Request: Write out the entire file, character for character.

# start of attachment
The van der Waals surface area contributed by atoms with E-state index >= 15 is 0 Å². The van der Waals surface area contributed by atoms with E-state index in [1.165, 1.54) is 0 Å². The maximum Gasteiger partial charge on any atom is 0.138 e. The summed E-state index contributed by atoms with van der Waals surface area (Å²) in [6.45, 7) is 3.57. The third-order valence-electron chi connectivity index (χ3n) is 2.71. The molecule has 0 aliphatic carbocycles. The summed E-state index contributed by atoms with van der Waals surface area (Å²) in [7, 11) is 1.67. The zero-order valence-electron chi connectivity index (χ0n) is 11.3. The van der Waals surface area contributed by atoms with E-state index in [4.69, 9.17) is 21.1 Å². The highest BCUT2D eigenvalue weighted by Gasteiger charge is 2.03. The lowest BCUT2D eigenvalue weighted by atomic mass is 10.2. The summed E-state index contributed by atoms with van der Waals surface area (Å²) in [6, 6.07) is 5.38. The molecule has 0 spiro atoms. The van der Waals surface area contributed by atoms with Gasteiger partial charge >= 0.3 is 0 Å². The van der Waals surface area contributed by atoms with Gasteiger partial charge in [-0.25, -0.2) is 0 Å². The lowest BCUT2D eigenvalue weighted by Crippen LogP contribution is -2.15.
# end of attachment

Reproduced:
The van der Waals surface area contributed by atoms with E-state index >= 15 is 0 Å². The van der Waals surface area contributed by atoms with E-state index in [1.165, 1.54) is 0 Å². The maximum Gasteiger partial charge on any atom is 0.138 e. The summed E-state index contributed by atoms with van der Waals surface area (Å²) in [6.45, 7) is 3.57. The third-order valence-electron chi connectivity index (χ3n) is 2.71. The molecule has 0 aliphatic carbocycles. The summed E-state index contributed by atoms with van der Waals surface area (Å²) in [7, 11) is 1.67. The zero-order valence-electron chi connectivity index (χ0n) is 11.3. The van der Waals surface area contributed by atoms with E-state index in [4.69, 9.17) is 21.1 Å². The highest BCUT2D eigenvalue weighted by Gasteiger charge is 2.03. The lowest BCUT2D eigenvalue weighted by atomic mass is 10.2. The summed E-state index contributed by atoms with van der Waals surface area (Å²) in [6, 6.07) is 5.38. The molecule has 0 spiro atoms. The van der Waals surface area contributed by atoms with Gasteiger partial charge >= 0.3 is 0 Å². The van der Waals surface area contributed by atoms with Gasteiger partial charge in [-0.25, -0.2) is 0 Å². The lowest BCUT2D eigenvalue weighted by Crippen LogP contribution is -2.15.